In this case, the “data” (article’s title, year, etc) appears in a clean way, but in other cases it might be recorded in R in a more chaotic way.

In those cases, when extracted information comes in an “unclean” way, there are shortcuts to extract specific strings of data. For example, to obtain the year I had to use the str_match function. This function looks for patterns, in this case all digits (“d” for numbers and “+” for more than one). To look for other expressions, use the R documentation.

Now that I have a working code, I run a loop to web-scrape from multiple webpages. I copy-paste the weblink to each page into a list called link, and then use my code to web-scrape and extract the relevant information from each webpage.

link <- list("https://www.sciencedirect.com/science/article/abs/pii/S0048969716302224",
             "https://www.sciencedirect.com/science/article/abs/pii/S2211973620300945?casa_token=AR2fJhsoA04AAAAA:XxmgUhc3_9NjXFTqxn-5MJDqvcm_Sn_uAITVNdK-2JzvZnlha6c7NAxmljUZjfcaNCs-Y0FqXn4",
             "https://www.sciencedirect.com/science/article/pii/S0301479712003271",
             "https://www.sciencedirect.com/science/article/abs/pii/S0261517717302182?casa_token=Czxla95zDUcAAAAA:3d_HA7lS-VmYqynq1N4hRRdr_NZHlSY3KKDAsfTZzVko-V1qyZ4koLy3rVmMmShpvDkhFJixk0k",
             "https://www.sciencedirect.com/science/article/abs/pii/S0261517713002082?casa_token=xVlKnVTTOmUAAAAA:Yr0c6ZsLG9KrsudrP_lG2i6qTuS2OBrgzsNcJ3Gdq4fWxDB-yz3hoaexQDMqm-KokpwHYgfGKeA")

for(i in 2:5){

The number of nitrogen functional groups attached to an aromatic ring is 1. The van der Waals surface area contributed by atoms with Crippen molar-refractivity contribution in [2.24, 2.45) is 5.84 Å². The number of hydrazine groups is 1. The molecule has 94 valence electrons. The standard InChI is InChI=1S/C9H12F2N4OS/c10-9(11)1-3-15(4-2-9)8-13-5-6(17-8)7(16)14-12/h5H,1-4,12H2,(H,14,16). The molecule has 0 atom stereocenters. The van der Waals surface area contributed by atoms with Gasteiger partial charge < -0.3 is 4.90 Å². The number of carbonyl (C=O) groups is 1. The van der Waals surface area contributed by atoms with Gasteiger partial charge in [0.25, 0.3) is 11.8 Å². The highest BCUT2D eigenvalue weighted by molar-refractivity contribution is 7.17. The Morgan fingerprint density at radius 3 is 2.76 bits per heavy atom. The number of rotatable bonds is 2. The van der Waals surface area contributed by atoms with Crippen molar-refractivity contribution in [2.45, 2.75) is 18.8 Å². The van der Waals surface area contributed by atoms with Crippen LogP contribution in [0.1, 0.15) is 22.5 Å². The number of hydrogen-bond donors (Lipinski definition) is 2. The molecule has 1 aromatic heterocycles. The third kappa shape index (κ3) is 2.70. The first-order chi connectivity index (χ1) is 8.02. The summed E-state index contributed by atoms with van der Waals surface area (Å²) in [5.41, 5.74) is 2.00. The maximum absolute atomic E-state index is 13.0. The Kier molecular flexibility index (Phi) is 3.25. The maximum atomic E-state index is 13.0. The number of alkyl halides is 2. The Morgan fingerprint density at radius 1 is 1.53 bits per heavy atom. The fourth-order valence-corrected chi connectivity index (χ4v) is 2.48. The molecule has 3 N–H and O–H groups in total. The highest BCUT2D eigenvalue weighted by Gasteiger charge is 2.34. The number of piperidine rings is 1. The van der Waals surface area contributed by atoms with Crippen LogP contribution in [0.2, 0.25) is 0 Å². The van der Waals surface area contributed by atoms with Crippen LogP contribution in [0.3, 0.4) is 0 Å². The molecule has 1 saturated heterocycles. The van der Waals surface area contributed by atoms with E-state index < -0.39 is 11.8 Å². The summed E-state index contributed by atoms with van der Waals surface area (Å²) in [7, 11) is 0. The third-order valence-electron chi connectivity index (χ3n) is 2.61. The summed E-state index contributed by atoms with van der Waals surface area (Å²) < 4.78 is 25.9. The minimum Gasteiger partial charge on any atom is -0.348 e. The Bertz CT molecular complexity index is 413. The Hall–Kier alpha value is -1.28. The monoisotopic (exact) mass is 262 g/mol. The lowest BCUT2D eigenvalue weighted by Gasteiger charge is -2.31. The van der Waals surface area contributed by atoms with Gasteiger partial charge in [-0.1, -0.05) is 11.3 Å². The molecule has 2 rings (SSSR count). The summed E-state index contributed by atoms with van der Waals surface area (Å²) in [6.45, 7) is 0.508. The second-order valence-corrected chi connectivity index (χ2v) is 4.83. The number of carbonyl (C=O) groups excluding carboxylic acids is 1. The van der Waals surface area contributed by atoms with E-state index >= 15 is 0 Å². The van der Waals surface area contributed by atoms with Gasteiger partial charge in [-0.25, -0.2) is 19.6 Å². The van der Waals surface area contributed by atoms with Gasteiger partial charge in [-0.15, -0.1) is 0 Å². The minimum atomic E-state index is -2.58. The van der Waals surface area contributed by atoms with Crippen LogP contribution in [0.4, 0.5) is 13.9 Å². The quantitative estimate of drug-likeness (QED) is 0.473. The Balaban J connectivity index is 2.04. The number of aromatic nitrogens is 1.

base_webpage <- read_html(link[[i]])

data <- base_webpage %>%
  html_nodes("meta") %>% 
  html_attr("content")

df[i,2]  <- data[7]
df[i,3]  <- data[14]
df[i,4]  <- str_match(data[17], "\\d+")[1]
df[i,5]  <- data[12]
df[i,6]  <- data[3]
df[i,7]  <- data[9]

}

I added four more lines to the df dataframe. I saved the dataframe as a csv file, that looks like this:

NA.journaltitleyearabstractvolumesdoi
NAScience of The Total EnvironmentValuing the benefits of improved marine environmental quality under multiple stressors2016Many marine ecosystems are under increasing pressure from multiple stressors. In the Baltic Sea, these stressors include oil and chemical spills from …551-55210.1016/j.scitotenv.2016.02.011
NATourism Management PerspectivesThe economic value of Malecón 2000 in Guayaquil, Ecuador: An application of the travel cost method2020Malecón 2000 is one of the most important urban parks in Ecuador. It is a recreational and ecological park that combines history, trade, culture, and …2211-973610.1016/j.tmp.2020.100727